I remember the dread I felt three years ago when I set out to review Gore Verbinski's Pirates of the Caribbean: The Curse of the Black Pearl. As regular readers of this column already know, big-budget, lowest-common-denominator movies seldom bring me much pleasure. And Black Pearl was advertised as based on a ride at Disneyland. At least Hollywood's love affair with films based on comic books came along with stories to tell. But there's no narrative in an amusement park ride. Imagine my shocked delight, then, when I enjoyed Black Pearl so much that I rented it to share with my wife when it came out on video. Black Pearl set me up for a cruel reversal. I went to Verbinski's current Pirates of the Caribbean: Dead Man's Chest with high hopes and almost died of bored discontent before it finally ended two and a half hours later.
Written by Ted Elliott and Terry Rossio, Dead Man's Chest returns most of the original cast for less of the same. Johnny Depp is back as the swishbuckling pirate Captain Jack Sparrow who thwarted stuffy English imperialists in the first film, thereby sparing the colonial governor's daughter, Elizabeth Swann (Keira Knightley), from a loveless marriage to a stuffy naval officer. The second film begins as Elizabeth is just about to marry her true love, Will Turner (Orlando Bloom), a man of many worthy attributes; none of them, unfortunately, proceed from his bloodline, for his father, Bill (Stellan Skarsgard), is a pirate. Enter Lord Cutler Beckett (Tom Hollander), who stops the marriage ceremony before it begins, throws Elizabeth in jail for treason (his logic for doing so is almost beyond comprehension but actually of no account anyway) and demands that Will locate Jack and relieve Jack of his compass.
And so begins a series of adventures connected only by the flimsiest narrative thread. In sum, the compass leads to a key which opens a chest that contains the still-beating heart of squid-faced Davy Jones (Bill Nighy), the not-so-pleasant ruler of the waves. Seems Beckett is a front man for England's worldwide trading interests, and if he can possess the heart, he can control Davy Jones, and British ships will sail safely into ports from Shanghai to Timbuktu so that shopkeepers in Nottingham can become as prosperous as the feudal barons whose fields they used to plow. Or something like that. Not that Verbinski or his writers really care about something as insignificant as narrative cohesion. For unlike the first film, this picture isn't about story and characters; it's about spectacle.
It is also seemingly aimed at an audience anxious for the opportunity to sit in the dark, slurp sweet drinks, munch popcorn and say, "Yuck!" Thus, instead of plot progression, we get slimy things sliming things. This has worked for (or least this has been survived by) such better flicks as Ghostbusters and the original Men in Black. But as one labors through the sitting marathon of Dead Man's Chest, one can't help but wonder how many preadolescent boys Verbinski must have on his production team to think their gross-out ideas were so cool. Davy Jones has eyes and a mouth, but his head is crawly with tentacles so prehensilely adroit he sometimes plays the piano with his face. Meanwhile his crew contains Hammerhead Man, Conchhead Man, Pufferfish Man and others vaguely marine but less immediately classifiable. The folks who made these guys up must have had a ball. Too bad they didn't figure out how to share their fun with us.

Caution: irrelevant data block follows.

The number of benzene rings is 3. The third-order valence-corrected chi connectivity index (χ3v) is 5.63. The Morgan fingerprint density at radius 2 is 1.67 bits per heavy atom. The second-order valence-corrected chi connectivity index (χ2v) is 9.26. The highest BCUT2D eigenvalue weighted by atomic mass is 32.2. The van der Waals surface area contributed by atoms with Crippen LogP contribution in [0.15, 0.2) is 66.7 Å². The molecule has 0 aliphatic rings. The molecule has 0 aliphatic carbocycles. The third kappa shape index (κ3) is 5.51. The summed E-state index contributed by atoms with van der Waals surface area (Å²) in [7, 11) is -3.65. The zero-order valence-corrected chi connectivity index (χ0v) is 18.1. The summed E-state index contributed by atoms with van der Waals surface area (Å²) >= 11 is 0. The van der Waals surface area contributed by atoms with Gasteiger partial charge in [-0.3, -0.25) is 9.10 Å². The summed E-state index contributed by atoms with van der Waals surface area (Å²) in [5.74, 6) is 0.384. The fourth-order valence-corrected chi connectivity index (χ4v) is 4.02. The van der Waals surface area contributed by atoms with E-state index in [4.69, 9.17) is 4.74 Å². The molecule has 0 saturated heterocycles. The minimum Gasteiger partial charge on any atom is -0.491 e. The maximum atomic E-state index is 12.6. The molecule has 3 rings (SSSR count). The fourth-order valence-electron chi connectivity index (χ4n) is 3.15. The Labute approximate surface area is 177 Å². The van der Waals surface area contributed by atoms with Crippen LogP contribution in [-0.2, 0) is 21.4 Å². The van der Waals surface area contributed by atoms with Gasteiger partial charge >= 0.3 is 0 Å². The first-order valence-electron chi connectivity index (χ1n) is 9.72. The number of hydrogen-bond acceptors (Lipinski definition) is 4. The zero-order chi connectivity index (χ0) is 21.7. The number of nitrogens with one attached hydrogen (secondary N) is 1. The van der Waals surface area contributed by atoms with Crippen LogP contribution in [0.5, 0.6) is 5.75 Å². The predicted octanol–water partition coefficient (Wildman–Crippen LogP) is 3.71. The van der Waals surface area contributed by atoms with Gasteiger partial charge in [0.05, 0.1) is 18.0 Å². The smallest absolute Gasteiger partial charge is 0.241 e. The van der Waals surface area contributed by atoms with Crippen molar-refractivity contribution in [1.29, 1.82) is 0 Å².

I saw Dead Man's Chest at a full-house Sunday matinee, and I would venture a guess that few enjoyed themselves any more than I did. The audience was shockingly quiet throughout, and I overheard several complain about the film when it ended. One disgruntled viewer griped that the picture's end was a "ripoff." I would contest that analysis only in commenting that Dead Man's Chest doesn't really have an ending. It quits in the middle of things and, in the final frames, reintroduces Geoffrey Rush's Barbarosa character from Black Pearl as a way of alerting moviegoers that if they want resolution they'll have to wait until next summer for the series' third installment. A family of four shelling out more than 50 bucks for tickets and snacks deserves better.
The enjoyable first picture had some of the weaknesses of the second, but it also had a wonderfully fresh performance by Depp to save things at every turn. Depp is given less to do in this second entry, and having already established his character, he has little left with which to delight us. In fact, though I like Depp immensely, I thought that this time he took his hyperventilating queen schtick beyond where it worked. Unintentionally, the picture closes with an aptly ironic metaphor for its own failing: we last see Jack Sparrow as he rides his sinking Black Pearl into the brine.
- (c) Disney enterprises
- Norrington (Jack Davenport), Will Turner (Orlando Bloom) and Jack Sparrow(Johnny Depp) fight for the key to the Dead Man's Chest.